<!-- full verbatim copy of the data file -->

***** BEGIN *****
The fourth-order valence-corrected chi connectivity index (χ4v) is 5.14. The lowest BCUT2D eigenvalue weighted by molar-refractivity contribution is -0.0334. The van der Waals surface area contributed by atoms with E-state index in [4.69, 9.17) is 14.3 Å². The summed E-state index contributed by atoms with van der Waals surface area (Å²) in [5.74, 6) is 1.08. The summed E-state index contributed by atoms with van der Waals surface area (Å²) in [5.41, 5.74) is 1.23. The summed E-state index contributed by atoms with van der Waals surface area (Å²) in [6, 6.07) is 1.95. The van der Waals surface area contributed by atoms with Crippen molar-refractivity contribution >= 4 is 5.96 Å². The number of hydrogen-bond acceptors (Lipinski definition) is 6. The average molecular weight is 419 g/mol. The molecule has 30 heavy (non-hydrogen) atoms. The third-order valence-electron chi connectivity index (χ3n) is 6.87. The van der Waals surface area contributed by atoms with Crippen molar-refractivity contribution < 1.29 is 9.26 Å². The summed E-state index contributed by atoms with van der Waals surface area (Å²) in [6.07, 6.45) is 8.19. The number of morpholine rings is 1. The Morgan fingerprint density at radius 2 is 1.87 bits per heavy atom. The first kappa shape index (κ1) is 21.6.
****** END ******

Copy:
The fourth-order valence-corrected chi connectivity index (χ4v) is 5.14. The lowest BCUT2D eigenvalue weighted by molar-refractivity contribution is -0.0334. The van der Waals surface area contributed by atoms with E-state index in [4.69, 9.17) is 14.3 Å². The summed E-state index contributed by atoms with van der Waals surface area (Å²) in [5.74, 6) is 1.08. The summed E-state index contributed by atoms with van der Waals surface area (Å²) in [5.41, 5.74) is 1.23. The summed E-state index contributed by atoms with van der Waals surface area (Å²) in [6, 6.07) is 1.95. The van der Waals surface area contributed by atoms with Crippen molar-refractivity contribution >= 4 is 5.96 Å². The number of hydrogen-bond acceptors (Lipinski definition) is 6. The average molecular weight is 419 g/mol. The molecule has 30 heavy (non-hydrogen) atoms. The third-order valence-electron chi connectivity index (χ3n) is 6.87. The van der Waals surface area contributed by atoms with Crippen molar-refractivity contribution < 1.29 is 9.26 Å². The summed E-state index contributed by atoms with van der Waals surface area (Å²) in [6.07, 6.45) is 8.19. The number of morpholine rings is 1. The Morgan fingerprint density at radius 2 is 1.87 bits per heavy atom. The first kappa shape index (κ1) is 21.6.